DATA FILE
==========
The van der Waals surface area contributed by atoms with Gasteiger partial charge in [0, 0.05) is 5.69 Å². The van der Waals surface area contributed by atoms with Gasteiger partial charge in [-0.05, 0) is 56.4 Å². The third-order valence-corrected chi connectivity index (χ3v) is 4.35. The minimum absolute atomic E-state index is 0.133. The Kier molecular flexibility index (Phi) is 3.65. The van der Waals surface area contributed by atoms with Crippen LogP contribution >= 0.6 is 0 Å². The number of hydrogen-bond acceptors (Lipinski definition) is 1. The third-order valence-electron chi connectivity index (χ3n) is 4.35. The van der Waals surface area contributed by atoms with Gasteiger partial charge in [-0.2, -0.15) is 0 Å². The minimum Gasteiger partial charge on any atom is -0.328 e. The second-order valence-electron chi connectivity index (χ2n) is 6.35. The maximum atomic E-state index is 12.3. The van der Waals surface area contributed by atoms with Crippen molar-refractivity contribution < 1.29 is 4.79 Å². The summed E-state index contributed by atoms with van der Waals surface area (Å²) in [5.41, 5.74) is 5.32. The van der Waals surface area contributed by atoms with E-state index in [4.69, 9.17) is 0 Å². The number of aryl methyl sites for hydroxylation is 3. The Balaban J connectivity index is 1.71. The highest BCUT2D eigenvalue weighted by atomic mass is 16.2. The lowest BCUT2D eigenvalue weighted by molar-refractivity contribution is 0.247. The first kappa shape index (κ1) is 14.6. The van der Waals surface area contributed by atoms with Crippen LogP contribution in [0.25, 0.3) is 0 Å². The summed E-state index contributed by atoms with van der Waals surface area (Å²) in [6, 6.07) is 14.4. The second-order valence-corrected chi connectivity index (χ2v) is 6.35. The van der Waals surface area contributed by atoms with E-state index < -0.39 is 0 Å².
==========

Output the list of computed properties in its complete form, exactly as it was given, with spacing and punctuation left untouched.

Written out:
The van der Waals surface area contributed by atoms with Gasteiger partial charge in [0, 0.05) is 5.69 Å². The van der Waals surface area contributed by atoms with Gasteiger partial charge in [-0.05, 0) is 56.4 Å². The third-order valence-corrected chi connectivity index (χ3v) is 4.35. The minimum absolute atomic E-state index is 0.133. The Kier molecular flexibility index (Phi) is 3.65. The van der Waals surface area contributed by atoms with Crippen LogP contribution >= 0.6 is 0 Å². The number of hydrogen-bond acceptors (Lipinski definition) is 1. The third-order valence-electron chi connectivity index (χ3n) is 4.35. The van der Waals surface area contributed by atoms with Gasteiger partial charge in [-0.2, -0.15) is 0 Å². The minimum Gasteiger partial charge on any atom is -0.328 e. The second-order valence-electron chi connectivity index (χ2n) is 6.35. The maximum atomic E-state index is 12.3. The van der Waals surface area contributed by atoms with Crippen molar-refractivity contribution < 1.29 is 4.79 Å². The summed E-state index contributed by atoms with van der Waals surface area (Å²) in [5.41, 5.74) is 5.32. The van der Waals surface area contributed by atoms with E-state index in [4.69, 9.17) is 0 Å². The number of aryl methyl sites for hydroxylation is 3. The Balaban J connectivity index is 1.71. The highest BCUT2D eigenvalue weighted by atomic mass is 16.2. The lowest BCUT2D eigenvalue weighted by molar-refractivity contribution is 0.247. The first kappa shape index (κ1) is 14.6. The van der Waals surface area contributed by atoms with Crippen LogP contribution in [0.25, 0.3) is 0 Å². The summed E-state index contributed by atoms with van der Waals surface area (Å²) in [6, 6.07) is 14.4. The second-order valence-corrected chi connectivity index (χ2v) is 6.35. The van der Waals surface area contributed by atoms with E-state index < -0.39 is 0 Å².